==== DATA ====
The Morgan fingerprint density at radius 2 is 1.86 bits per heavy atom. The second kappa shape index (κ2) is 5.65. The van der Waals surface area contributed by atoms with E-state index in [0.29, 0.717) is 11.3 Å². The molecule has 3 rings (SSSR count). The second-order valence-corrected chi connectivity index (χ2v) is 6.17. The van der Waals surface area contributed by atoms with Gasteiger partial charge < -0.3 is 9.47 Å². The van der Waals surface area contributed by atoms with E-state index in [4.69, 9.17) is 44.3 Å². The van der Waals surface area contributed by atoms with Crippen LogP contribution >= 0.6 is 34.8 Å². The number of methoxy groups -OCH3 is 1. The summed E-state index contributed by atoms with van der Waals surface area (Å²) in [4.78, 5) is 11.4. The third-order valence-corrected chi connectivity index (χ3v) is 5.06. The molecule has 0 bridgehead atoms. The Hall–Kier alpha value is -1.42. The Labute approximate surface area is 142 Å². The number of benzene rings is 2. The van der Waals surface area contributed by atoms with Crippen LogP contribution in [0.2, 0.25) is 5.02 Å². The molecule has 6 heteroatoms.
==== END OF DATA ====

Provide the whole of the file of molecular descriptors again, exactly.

The Morgan fingerprint density at radius 2 is 1.86 bits per heavy atom. The second kappa shape index (κ2) is 5.65. The van der Waals surface area contributed by atoms with E-state index in [0.29, 0.717) is 11.3 Å². The molecule has 3 rings (SSSR count). The second-order valence-corrected chi connectivity index (χ2v) is 6.17. The van der Waals surface area contributed by atoms with Gasteiger partial charge < -0.3 is 9.47 Å². The van der Waals surface area contributed by atoms with E-state index in [4.69, 9.17) is 44.3 Å². The van der Waals surface area contributed by atoms with Crippen LogP contribution >= 0.6 is 34.8 Å². The number of methoxy groups -OCH3 is 1. The summed E-state index contributed by atoms with van der Waals surface area (Å²) in [4.78, 5) is 11.4. The third-order valence-corrected chi connectivity index (χ3v) is 5.06. The molecule has 0 bridgehead atoms. The Hall–Kier alpha value is -1.42. The Labute approximate surface area is 142 Å². The number of benzene rings is 2. The van der Waals surface area contributed by atoms with Crippen LogP contribution in [0.2, 0.25) is 5.02 Å². The molecule has 6 heteroatoms.